The course designer did not implement activities at all for this course. The course is video lectures with links to notes and test answers and no actual activates for the user of the open course website. When creating a course a designer could “plan activities that encourage interactivity at all sites” (Simonson, M., et al., 2012, p. 153). The designer of the online portion of these courses did not provide any materials or activities to help foster active learning.

So now that those questions have been answered let us take a closer and more Instructional designer look at OYC. The purpose of OYC is to allow everyone to access quality education for free. As OYC states on their about page “The online courses are designed for a wide range of people around the world, among them self-directed and life-long learners, educators, and high school and college students.”() While I understand that just having these courses online for free I feel that Yale drops the ball in providing these courses. The course I took as I mentioned before was a video of a lecture with notes and a link to a resources website included. While I had access to the video in different formats it still last 50 minutes and the only media provided was the instructors notes on an over-head projector. The designer of these courses did not think of this world-wide audience when creating these courses. The lectures should be shortened and quality graphics and media should be prepared to help foster learning. While collaboration would be hard to achieve with theses course, the use of a discussion board to post questions and insight would greatly help learners make connections with the material and with other learners. I honestly enjoy the web portion of the courses, the website navigation is easy and organized and all the content is easily found. I like what the designer made for the website and I just wish they could have done the same for the actual instruction. The problem is that Yale took a traditional course and produced it online without retooling the content or thinking of the online audience. When you move a traditional course online you must rework it to fit the online environment which Simonson, M., et al., (2012) make two great points as to why this should be avoided “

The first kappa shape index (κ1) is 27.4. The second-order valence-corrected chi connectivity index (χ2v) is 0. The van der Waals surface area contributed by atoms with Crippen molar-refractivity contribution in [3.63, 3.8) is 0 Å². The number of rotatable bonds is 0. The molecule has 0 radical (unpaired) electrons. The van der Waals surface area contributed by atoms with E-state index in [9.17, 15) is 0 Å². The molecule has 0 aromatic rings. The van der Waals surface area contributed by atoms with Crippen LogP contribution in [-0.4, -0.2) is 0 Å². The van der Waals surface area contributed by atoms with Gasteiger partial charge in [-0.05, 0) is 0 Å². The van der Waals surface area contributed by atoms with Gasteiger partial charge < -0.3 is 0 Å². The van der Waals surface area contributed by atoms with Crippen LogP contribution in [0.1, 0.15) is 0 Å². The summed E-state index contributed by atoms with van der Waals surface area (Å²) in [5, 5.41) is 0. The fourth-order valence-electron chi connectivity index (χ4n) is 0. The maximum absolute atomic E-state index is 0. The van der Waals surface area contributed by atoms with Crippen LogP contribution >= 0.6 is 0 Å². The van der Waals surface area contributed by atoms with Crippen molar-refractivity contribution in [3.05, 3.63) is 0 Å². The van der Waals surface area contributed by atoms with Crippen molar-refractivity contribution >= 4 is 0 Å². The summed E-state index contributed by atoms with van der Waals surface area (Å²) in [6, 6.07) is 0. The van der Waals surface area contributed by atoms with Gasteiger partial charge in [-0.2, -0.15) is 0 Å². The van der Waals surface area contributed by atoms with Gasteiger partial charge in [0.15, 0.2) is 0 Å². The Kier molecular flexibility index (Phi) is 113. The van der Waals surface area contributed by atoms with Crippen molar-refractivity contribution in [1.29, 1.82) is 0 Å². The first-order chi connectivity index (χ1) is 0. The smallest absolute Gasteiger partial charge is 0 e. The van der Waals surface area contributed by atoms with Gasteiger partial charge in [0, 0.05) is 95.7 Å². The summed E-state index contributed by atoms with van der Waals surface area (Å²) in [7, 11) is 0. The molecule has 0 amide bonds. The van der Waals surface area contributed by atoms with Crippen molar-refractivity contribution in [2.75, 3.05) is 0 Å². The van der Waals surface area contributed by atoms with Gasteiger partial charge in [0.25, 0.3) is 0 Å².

• Keep in mind that courses previously taught in traditional classrooms may need to be retooled. The focus of the instruction shifts to visual presentations, engaged learners, and careful timing of the presentations of the information.
  • In revising traditional classroom materials, consider ways to illustrate key concepts or topics, using tables, figures, and other visual representations

“(p. 153). The distance education theory I feel that OYC used in creation of these courses is Hilary Perraton’s Synthesis of Existing Theories. This theory states “you can use any medium to teach anything” and “distance teaching can reach audiences who would not be reached by ordinary means” (Simonson, M., et al., 2012, p. 51). OYC uses a streaming video as it medium and theses videos are now accessible on the internet for anyone in any country with an internet connection to access. While I think it is great that we are now offering free educational materials online, I think that OYC should design there courses to be more distance education friendly.



Hartsell, T., & Steve Chi-yin, Y. (2006). Video Streaming in Online Learning. AACE Journal, 14(1), 31-43.

Simonson, M., Smaldino, S., Albright, M., & Zvacek, S. (2012). Teaching and learning at a distance: Foundations of distance education (5th ed.) Boston, MA: Pearson.


Leave a Reply

Fill in your details below or click an icon to log in:

WordPress.com Logo

You are commenting using your WordPress.com account. Log Out /  Change )

Google+ photo

You are commenting using your Google+ account. Log Out /  Change )

Twitter picture

You are commenting using your Twitter account. Log Out /  Change )

Facebook photo

You are commenting using your Facebook account. Log Out /  Change )


Connecting to %s